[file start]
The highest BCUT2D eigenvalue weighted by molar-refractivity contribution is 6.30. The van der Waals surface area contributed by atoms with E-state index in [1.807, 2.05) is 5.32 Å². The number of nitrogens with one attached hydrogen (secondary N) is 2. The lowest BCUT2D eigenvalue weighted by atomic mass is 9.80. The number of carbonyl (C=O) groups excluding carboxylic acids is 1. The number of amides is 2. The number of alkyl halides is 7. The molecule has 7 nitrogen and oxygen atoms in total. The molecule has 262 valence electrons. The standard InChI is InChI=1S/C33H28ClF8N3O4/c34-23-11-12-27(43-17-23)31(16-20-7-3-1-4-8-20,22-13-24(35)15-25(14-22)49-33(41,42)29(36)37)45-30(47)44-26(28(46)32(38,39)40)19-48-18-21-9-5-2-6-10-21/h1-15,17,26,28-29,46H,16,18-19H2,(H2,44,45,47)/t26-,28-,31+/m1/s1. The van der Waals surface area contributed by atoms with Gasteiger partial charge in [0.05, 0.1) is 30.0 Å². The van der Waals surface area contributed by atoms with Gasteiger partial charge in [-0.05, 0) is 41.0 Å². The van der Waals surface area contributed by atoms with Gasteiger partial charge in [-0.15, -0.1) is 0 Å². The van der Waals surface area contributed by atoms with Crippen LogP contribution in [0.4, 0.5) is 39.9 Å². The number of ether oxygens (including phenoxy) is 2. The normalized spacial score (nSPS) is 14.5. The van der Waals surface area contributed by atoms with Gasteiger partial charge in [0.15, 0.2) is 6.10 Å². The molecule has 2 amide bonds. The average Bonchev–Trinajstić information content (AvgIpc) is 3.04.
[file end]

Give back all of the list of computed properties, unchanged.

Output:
The highest BCUT2D eigenvalue weighted by molar-refractivity contribution is 6.30. The van der Waals surface area contributed by atoms with E-state index in [1.807, 2.05) is 5.32 Å². The number of nitrogens with one attached hydrogen (secondary N) is 2. The lowest BCUT2D eigenvalue weighted by atomic mass is 9.80. The number of carbonyl (C=O) groups excluding carboxylic acids is 1. The number of amides is 2. The number of alkyl halides is 7. The molecule has 7 nitrogen and oxygen atoms in total. The molecule has 262 valence electrons. The standard InChI is InChI=1S/C33H28ClF8N3O4/c34-23-11-12-27(43-17-23)31(16-20-7-3-1-4-8-20,22-13-24(35)15-25(14-22)49-33(41,42)29(36)37)45-30(47)44-26(28(46)32(38,39)40)19-48-18-21-9-5-2-6-10-21/h1-15,17,26,28-29,46H,16,18-19H2,(H2,44,45,47)/t26-,28-,31+/m1/s1. The van der Waals surface area contributed by atoms with Gasteiger partial charge in [0.05, 0.1) is 30.0 Å². The van der Waals surface area contributed by atoms with Gasteiger partial charge in [-0.05, 0) is 41.0 Å². The van der Waals surface area contributed by atoms with Gasteiger partial charge in [-0.15, -0.1) is 0 Å². The van der Waals surface area contributed by atoms with Crippen LogP contribution in [0.4, 0.5) is 39.9 Å². The number of ether oxygens (including phenoxy) is 2. The normalized spacial score (nSPS) is 14.5. The van der Waals surface area contributed by atoms with Gasteiger partial charge in [0.15, 0.2) is 6.10 Å². The molecule has 2 amide bonds. The average Bonchev–Trinajstić information content (AvgIpc) is 3.04.